Objective: To evaluate the impact of continuous subglottic suctioning and semi-recumbent body position on bacterial colonisation of the lower respiratory tract.
Design: A randomised controlled trial.
Setting: The ten-bed medical ICU of a French university hospital.
Patients: Critically ill patients expected to require mechanical ventilation for more than 5 days.
Interventions: Patients were randomly assigned to receive either continuous suctioning of subglottic secretions and semi-recumbent body position or to receive standard care and supine position.
Measurements and results: Oropharyngeal and tracheal secretions were sampled daily and quantitatively cultured. All included patients were followed up from day 1 (intubation) to day 10, extubation or death. Ninety-seven samples of oropharynx and trachea were analysed (40 for the suctioning group and 57 for the control group). The median bacterial counts in trachea were 6.6 Log10 CFU/ml (interquartile range, IQR, 4.4-8.3) in patients who received continuous suctioning and 5.1 Log10 CFU/ml (IQR 3.6-5.5) in control patients. Most of the patients were colonised in the trachea after 1 day of mechanical ventilation (75% in the suctioning group, 80% in the control group). No significant difference was found in the daily bacterial counts in the oropharynx and in the trachea between the two groups of patients.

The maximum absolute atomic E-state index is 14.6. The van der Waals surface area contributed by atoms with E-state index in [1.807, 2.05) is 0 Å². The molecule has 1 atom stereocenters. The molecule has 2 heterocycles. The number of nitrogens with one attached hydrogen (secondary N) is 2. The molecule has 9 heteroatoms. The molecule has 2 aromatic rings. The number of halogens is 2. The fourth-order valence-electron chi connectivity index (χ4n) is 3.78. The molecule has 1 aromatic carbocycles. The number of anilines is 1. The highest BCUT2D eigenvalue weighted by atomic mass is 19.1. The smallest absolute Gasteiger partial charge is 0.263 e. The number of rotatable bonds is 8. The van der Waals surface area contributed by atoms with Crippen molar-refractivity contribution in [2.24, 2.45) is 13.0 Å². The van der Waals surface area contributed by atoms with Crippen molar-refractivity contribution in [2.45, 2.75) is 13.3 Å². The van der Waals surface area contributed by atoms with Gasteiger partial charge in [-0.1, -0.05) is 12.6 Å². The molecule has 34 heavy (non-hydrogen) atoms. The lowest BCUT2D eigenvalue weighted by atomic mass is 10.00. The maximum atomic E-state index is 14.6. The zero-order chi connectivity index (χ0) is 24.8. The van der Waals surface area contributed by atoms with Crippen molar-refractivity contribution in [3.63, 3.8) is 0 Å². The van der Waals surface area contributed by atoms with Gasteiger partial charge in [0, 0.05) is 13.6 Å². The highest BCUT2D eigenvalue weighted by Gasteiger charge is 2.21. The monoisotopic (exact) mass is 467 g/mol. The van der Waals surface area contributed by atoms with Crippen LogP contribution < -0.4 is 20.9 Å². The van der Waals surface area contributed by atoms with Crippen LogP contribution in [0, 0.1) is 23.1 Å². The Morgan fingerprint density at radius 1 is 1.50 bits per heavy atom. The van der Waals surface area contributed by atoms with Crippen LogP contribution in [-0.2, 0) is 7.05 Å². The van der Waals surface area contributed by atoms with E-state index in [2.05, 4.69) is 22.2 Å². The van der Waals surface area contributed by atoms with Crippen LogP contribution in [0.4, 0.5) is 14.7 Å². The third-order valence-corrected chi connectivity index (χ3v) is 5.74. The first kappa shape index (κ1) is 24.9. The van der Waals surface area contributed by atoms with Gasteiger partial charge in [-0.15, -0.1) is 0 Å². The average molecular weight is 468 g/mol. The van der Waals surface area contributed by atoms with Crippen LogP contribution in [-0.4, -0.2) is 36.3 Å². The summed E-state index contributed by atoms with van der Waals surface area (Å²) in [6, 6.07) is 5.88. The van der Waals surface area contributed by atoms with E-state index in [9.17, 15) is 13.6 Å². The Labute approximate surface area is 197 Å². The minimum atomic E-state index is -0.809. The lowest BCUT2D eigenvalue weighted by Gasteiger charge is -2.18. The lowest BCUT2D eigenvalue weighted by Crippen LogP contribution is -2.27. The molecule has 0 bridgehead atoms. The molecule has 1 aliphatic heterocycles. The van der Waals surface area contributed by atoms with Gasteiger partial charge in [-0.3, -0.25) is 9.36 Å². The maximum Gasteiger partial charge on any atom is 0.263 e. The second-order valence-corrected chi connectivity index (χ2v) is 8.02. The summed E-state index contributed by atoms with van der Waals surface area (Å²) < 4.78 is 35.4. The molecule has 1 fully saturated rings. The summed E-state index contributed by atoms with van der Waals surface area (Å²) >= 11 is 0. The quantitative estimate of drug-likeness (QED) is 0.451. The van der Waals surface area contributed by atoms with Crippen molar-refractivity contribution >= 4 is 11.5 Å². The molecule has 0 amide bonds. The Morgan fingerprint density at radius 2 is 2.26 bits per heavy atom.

Conclusion: Tracheal colonisation in long-term mechanically ventilated ICU patients was not modified by the use of continuous subglottic suctioning and semi-recumbent body position.